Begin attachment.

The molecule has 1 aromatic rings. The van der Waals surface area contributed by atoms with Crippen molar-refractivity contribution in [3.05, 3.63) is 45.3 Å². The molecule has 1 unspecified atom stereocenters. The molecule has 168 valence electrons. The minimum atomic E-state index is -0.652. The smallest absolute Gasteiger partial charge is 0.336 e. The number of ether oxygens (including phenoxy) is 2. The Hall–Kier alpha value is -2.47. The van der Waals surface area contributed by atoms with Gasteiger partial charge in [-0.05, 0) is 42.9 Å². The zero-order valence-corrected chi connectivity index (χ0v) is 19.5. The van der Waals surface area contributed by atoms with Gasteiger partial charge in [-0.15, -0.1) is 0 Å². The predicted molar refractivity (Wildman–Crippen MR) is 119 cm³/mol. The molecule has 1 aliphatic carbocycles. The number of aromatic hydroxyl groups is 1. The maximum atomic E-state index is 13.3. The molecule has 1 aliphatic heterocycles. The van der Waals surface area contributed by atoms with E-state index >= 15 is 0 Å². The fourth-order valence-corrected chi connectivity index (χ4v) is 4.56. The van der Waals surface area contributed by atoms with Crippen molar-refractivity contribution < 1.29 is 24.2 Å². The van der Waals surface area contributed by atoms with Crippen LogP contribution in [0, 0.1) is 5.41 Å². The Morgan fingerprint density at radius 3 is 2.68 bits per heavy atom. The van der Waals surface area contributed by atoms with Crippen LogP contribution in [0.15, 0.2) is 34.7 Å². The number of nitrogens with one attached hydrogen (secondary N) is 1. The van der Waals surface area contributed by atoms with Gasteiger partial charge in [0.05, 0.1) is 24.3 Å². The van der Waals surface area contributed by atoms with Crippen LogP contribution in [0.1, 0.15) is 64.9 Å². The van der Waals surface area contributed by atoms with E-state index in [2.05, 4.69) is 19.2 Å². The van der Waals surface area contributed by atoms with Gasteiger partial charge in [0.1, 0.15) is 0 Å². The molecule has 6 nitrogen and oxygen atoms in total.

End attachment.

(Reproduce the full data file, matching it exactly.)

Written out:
The molecule has 1 aromatic rings. The van der Waals surface area contributed by atoms with Crippen molar-refractivity contribution in [3.05, 3.63) is 45.3 Å². The molecule has 1 unspecified atom stereocenters. The molecule has 168 valence electrons. The minimum atomic E-state index is -0.652. The smallest absolute Gasteiger partial charge is 0.336 e. The number of ether oxygens (including phenoxy) is 2. The Hall–Kier alpha value is -2.47. The van der Waals surface area contributed by atoms with Gasteiger partial charge in [-0.05, 0) is 42.9 Å². The zero-order valence-corrected chi connectivity index (χ0v) is 19.5. The van der Waals surface area contributed by atoms with Gasteiger partial charge in [-0.15, -0.1) is 0 Å². The predicted molar refractivity (Wildman–Crippen MR) is 119 cm³/mol. The molecule has 1 aliphatic carbocycles. The number of aromatic hydroxyl groups is 1. The maximum atomic E-state index is 13.3. The molecule has 1 aliphatic heterocycles. The van der Waals surface area contributed by atoms with E-state index >= 15 is 0 Å². The fourth-order valence-corrected chi connectivity index (χ4v) is 4.56. The van der Waals surface area contributed by atoms with Crippen molar-refractivity contribution < 1.29 is 24.2 Å². The van der Waals surface area contributed by atoms with Crippen LogP contribution in [0, 0.1) is 5.41 Å². The Morgan fingerprint density at radius 3 is 2.68 bits per heavy atom. The van der Waals surface area contributed by atoms with Crippen LogP contribution in [0.15, 0.2) is 34.7 Å². The number of nitrogens with one attached hydrogen (secondary N) is 1. The van der Waals surface area contributed by atoms with Gasteiger partial charge in [0.05, 0.1) is 24.3 Å². The van der Waals surface area contributed by atoms with Crippen LogP contribution in [0.1, 0.15) is 64.9 Å². The van der Waals surface area contributed by atoms with E-state index in [2.05, 4.69) is 19.2 Å². The van der Waals surface area contributed by atoms with Gasteiger partial charge in [0.1, 0.15) is 0 Å². The molecule has 6 nitrogen and oxygen atoms in total.